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I am trying to understand where good contracts end and paranoia starts. Really, I just have no idea what good developer should care about and what shall he leave out :)

Let's say I have a class that holds value(s), like java.lang.Integer. Its instances are aggregated by other objects (MappedObjects), (one-to-many or many-to-many), and often used inside MappedObjects' methods. For performance reasons, I also track these relationships in TreeMap (guava MultiMap, doesn't matter) in addition, to be able to get fast iterations over MappedObjects bound to some range of Integer keys. So, to keep system in consistent state, I should modify MappedObject.bind(Integer integer) method to update my Map like:

class MappedObject {
    public void bind (Integer integer) {
        MegaMap.getInstance().remove(fInteger, this);
        fInteger = integer;
        MegaMap.getInstance().add(fInteger, this);


    private Integer fInteger;

I could just make abstract MappedObject class with this final method, forcing other to inherit from it, but it is rude. If I will define MappedObject as interface with method bind() and provide skeletal implementation -- other developer might later just forget to include it in object and implement method by himself without Map updating.

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up vote 4 down vote accepted

Yes, you should force people to do the right thing with your code. A great example of letting people do the wrong thing is the servlet method init( ServletConfig config ) that expected you would store the servlet config yourself but, obviously, a lot of people forgot to store the config and when running their servlets just failed to work.

When defining APIs, you should always follow the open-closed principle, your class should be open for extension and closed for modification. If your class has to work like this, you should only open extension points where they make sense, all the other functionality should not be available for modification, as it could lead to implementation issues in the future.

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Well, it seems I have no better solution other than final methods in skeletal implementation and capslocked advices to use it in implemented interface's javadoc. – 0andvoid Nov 29 '11 at 13:40

Try to focus on functionality first and leave all unnecessary things behind. Btw you can't prohibit reflection so don't worry too much on misuse. On the other hand your API should be clear and straightforward so users will have clear idea, what they should and what they shouldn't do with it.

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I strongly disagree with the first sentence! Program carefully and prevent all possibly mistakes (ok, do avoid paranoia). Well, at least with every application that will reach a certain size. Debugging and tracking down odd behaviour is much more time consuming than doing some thinking and some coding beforehand! – Mario The Spoon Nov 29 '11 at 13:07
Of course, users can use reflection to circumvent most security fences. However, having to (ab)use reflections is a high barrier and rarely done by accident. – Heiko Schmitz Nov 30 '11 at 8:47

I'd say your classes should be designed for as simple use as possible.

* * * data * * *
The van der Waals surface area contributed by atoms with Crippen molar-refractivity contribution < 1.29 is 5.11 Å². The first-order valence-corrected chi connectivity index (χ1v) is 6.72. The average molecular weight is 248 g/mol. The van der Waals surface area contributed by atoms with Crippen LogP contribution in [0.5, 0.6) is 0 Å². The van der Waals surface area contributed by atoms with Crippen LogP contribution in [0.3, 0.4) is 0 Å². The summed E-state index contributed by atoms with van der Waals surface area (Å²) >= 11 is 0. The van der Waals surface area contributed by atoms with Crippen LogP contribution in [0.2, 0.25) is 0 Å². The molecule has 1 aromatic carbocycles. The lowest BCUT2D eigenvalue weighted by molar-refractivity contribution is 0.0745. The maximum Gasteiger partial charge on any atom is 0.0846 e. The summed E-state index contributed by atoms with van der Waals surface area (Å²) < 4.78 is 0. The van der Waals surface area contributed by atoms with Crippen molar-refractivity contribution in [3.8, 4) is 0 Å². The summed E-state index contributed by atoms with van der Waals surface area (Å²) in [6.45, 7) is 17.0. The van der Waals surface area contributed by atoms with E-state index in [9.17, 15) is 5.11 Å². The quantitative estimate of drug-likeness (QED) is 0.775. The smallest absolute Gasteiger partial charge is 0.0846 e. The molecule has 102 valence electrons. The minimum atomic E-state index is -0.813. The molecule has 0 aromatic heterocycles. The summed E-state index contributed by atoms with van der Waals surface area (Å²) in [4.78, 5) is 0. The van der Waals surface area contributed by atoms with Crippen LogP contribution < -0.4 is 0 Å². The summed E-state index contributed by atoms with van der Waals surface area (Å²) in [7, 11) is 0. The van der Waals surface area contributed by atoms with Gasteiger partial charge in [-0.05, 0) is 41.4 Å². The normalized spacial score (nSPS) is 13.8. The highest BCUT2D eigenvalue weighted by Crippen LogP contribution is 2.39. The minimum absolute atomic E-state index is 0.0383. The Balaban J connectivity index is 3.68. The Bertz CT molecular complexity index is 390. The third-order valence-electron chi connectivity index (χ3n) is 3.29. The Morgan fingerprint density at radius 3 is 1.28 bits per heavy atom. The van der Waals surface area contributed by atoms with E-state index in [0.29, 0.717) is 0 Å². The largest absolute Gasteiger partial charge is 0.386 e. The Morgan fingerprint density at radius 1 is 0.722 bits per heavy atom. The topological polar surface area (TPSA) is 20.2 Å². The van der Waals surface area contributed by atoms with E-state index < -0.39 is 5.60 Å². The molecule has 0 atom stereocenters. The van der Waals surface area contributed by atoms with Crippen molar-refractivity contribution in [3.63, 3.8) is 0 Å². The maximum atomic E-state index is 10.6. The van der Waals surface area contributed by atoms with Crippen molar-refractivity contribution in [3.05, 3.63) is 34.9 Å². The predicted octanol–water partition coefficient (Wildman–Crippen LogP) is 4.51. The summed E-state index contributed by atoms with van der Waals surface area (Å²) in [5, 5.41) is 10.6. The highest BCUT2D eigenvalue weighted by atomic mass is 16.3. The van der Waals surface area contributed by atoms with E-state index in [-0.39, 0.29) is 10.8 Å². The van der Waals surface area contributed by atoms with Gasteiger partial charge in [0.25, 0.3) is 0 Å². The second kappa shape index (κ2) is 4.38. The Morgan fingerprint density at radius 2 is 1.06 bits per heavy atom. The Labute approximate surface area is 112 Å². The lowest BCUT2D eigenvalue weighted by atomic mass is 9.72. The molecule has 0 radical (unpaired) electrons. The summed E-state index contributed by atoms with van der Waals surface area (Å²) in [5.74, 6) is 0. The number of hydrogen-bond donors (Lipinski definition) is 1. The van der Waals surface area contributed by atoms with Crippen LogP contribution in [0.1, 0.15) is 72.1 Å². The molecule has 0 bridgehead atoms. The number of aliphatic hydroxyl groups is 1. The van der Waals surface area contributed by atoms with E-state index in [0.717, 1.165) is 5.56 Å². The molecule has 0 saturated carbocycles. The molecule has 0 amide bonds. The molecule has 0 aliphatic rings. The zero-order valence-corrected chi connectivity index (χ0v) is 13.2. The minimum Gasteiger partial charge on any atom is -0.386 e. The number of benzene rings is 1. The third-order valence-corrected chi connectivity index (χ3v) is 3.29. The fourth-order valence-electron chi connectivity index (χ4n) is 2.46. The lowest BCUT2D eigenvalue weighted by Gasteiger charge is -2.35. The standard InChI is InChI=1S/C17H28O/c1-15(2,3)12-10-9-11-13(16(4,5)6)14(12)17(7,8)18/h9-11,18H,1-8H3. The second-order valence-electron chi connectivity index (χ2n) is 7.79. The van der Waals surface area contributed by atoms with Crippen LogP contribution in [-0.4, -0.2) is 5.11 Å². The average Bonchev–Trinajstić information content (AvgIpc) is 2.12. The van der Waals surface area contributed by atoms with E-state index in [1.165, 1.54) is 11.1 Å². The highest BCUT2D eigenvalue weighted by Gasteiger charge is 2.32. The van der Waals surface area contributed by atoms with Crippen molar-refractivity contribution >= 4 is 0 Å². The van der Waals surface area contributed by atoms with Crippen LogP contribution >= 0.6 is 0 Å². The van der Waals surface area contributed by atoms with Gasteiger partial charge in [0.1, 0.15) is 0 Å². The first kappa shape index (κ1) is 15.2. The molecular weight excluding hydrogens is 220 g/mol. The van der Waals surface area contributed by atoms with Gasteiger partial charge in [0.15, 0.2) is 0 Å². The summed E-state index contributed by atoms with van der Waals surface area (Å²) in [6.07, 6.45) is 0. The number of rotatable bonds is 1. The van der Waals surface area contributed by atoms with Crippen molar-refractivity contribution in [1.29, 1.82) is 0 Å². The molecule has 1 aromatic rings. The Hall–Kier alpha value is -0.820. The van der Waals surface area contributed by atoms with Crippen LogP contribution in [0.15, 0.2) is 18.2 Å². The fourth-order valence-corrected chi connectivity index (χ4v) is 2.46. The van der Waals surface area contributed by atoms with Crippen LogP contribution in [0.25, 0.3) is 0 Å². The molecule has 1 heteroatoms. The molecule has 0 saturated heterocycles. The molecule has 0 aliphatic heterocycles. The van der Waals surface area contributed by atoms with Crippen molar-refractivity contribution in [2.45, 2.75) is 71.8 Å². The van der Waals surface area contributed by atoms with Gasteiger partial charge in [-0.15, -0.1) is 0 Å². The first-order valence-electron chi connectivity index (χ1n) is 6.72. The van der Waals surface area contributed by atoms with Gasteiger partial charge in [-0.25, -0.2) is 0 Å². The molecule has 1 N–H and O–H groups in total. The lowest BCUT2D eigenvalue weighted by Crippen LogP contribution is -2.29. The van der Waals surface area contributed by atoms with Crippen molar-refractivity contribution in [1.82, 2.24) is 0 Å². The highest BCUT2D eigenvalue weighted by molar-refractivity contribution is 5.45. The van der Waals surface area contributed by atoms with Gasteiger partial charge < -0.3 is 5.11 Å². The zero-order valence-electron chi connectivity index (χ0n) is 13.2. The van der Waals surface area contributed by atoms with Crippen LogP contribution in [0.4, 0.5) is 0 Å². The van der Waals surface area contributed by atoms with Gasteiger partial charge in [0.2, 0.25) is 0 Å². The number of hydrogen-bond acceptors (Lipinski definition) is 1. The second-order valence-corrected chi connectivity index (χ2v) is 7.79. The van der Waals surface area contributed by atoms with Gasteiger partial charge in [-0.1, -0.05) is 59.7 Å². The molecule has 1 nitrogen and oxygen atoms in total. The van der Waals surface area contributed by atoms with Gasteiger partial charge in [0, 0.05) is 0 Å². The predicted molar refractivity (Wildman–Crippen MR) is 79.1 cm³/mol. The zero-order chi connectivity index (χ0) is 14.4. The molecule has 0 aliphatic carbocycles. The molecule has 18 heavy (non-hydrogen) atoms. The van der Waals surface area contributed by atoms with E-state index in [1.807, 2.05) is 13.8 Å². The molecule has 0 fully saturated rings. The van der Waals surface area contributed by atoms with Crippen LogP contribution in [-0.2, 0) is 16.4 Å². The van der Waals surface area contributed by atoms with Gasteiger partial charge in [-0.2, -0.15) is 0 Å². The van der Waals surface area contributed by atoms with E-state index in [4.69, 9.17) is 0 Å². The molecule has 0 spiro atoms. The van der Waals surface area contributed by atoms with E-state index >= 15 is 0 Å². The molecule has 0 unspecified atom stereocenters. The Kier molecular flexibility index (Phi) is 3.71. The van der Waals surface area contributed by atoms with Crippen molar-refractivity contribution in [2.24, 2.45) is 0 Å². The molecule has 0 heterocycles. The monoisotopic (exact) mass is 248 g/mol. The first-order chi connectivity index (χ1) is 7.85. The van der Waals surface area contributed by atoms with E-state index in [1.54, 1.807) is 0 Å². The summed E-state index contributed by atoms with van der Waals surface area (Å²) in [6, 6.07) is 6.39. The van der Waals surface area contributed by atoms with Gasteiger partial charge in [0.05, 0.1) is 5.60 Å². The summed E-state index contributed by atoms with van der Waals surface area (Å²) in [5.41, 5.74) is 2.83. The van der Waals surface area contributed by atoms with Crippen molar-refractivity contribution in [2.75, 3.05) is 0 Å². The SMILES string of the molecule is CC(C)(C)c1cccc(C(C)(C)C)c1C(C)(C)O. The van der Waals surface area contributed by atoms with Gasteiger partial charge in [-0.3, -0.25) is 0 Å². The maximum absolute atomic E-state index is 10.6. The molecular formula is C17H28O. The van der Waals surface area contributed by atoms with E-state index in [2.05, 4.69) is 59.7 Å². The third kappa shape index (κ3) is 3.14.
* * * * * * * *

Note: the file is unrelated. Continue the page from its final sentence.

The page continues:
If you allow a developer to override methods you definitely should document the contract as good as possible. In that case the developer opts to override some basic functionality and thus is responsible to provide an implementation that adheres to the contract.

In cases where you don't want the developer to override parts of the functionality - for security reasons, if there is no sensible alternative etc. - just make that part final. In your case, the bind method might look like this:

class MappedObject {
public final void bind (Integer integer) {
    internalBind( integer );

protected void internalBind( Integer integer ) {
 fInteger = integer;


private Integer fInteger;


Here you'd allow the developer to override the internalBind() method but ensure that bind() will do the mapping.

To summarize: Make using and extending classes as easy as (sensibly) possible and don't have the developer to copy lots of boiler plate code (like the map updates in your case) in case he just wants to override some basic functionality (like the actual binding).

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I remember what Bloch wrote, so I would definitely final-ize every method not desinged for extension. The problem is I am not sure client programmer will use my class at all if he has shiny interface to implement. – 0andvoid Nov 29 '11 at 13:19
@0andvoid you still could provide default implementations for the methods you allow to be overridden. – Thomas Nov 29 '11 at 13:23

At least you should do really everything that prevents bugs but cost no effort.

For example: use primitive types (int) instead of wrappers (Integer) if the variable is not allowed to be null.

So in your bind method. If you not have intended to bind null, then use int instead of Integer as parameter type.

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well, Integer in my case is not really an integer :), but potentially a longer-then-Long set of values. I assume I should keep these values in some Comparable wrapper. – 0andvoid Nov 29 '11 at 13:13
longer-than-long, I wanted to say – 0andvoid Nov 29 '11 at 13:22

If you think your API users are stupid, you should prohibit wrong usage. Otherwise you should not stand in their way to do things they need to do.

Domumentation and good naming of classes and methods should indicate how to use your API.

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